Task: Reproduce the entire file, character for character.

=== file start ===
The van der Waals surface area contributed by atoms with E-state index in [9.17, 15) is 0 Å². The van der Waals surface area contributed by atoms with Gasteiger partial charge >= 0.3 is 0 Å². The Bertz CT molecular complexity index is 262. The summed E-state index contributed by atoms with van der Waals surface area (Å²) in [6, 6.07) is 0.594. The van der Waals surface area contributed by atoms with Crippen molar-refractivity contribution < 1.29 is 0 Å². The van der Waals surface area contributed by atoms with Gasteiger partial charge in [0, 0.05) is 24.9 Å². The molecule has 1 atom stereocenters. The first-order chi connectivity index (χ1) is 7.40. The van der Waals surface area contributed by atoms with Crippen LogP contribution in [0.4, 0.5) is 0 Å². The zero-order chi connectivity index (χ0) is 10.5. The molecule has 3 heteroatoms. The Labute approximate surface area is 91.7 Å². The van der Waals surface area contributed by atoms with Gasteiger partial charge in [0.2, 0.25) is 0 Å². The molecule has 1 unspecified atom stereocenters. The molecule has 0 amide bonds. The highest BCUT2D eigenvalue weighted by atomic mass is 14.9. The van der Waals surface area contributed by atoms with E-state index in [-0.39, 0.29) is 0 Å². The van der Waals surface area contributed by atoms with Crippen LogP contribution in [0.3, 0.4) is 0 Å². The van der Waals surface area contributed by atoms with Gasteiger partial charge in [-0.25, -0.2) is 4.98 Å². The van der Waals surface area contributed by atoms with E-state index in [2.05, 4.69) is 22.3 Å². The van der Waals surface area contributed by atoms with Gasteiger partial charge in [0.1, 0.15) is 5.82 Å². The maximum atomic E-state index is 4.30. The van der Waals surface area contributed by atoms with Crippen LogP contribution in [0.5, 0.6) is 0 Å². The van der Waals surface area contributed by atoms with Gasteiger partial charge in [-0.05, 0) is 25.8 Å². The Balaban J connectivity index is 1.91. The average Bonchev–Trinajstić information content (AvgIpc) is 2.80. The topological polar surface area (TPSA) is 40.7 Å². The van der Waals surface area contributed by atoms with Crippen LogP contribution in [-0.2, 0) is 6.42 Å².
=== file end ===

The van der Waals surface area contributed by atoms with E-state index in [9.17, 15) is 0 Å². The van der Waals surface area contributed by atoms with Gasteiger partial charge >= 0.3 is 0 Å². The Bertz CT molecular complexity index is 262. The summed E-state index contributed by atoms with van der Waals surface area (Å²) in [6, 6.07) is 0.594. The van der Waals surface area contributed by atoms with Crippen molar-refractivity contribution < 1.29 is 0 Å². The van der Waals surface area contributed by atoms with Gasteiger partial charge in [0, 0.05) is 24.9 Å². The molecule has 1 atom stereocenters. The first-order chi connectivity index (χ1) is 7.40. The van der Waals surface area contributed by atoms with Crippen LogP contribution in [0.4, 0.5) is 0 Å². The zero-order chi connectivity index (χ0) is 10.5. The molecule has 3 heteroatoms. The Labute approximate surface area is 91.7 Å². The van der Waals surface area contributed by atoms with Gasteiger partial charge in [0.2, 0.25) is 0 Å². The molecule has 1 unspecified atom stereocenters. The molecule has 0 amide bonds. The highest BCUT2D eigenvalue weighted by atomic mass is 14.9. The van der Waals surface area contributed by atoms with E-state index in [-0.39, 0.29) is 0 Å². The van der Waals surface area contributed by atoms with Crippen LogP contribution in [0.3, 0.4) is 0 Å². The van der Waals surface area contributed by atoms with Gasteiger partial charge in [-0.25, -0.2) is 4.98 Å². The van der Waals surface area contributed by atoms with E-state index in [2.05, 4.69) is 22.3 Å². The van der Waals surface area contributed by atoms with Gasteiger partial charge in [0.1, 0.15) is 5.82 Å². The maximum atomic E-state index is 4.30. The van der Waals surface area contributed by atoms with Crippen LogP contribution in [0.5, 0.6) is 0 Å². The van der Waals surface area contributed by atoms with Gasteiger partial charge in [-0.05, 0) is 25.8 Å². The Balaban J connectivity index is 1.91. The average Bonchev–Trinajstić information content (AvgIpc) is 2.80. The topological polar surface area (TPSA) is 40.7 Å². The van der Waals surface area contributed by atoms with Crippen LogP contribution in [-0.2, 0) is 6.42 Å².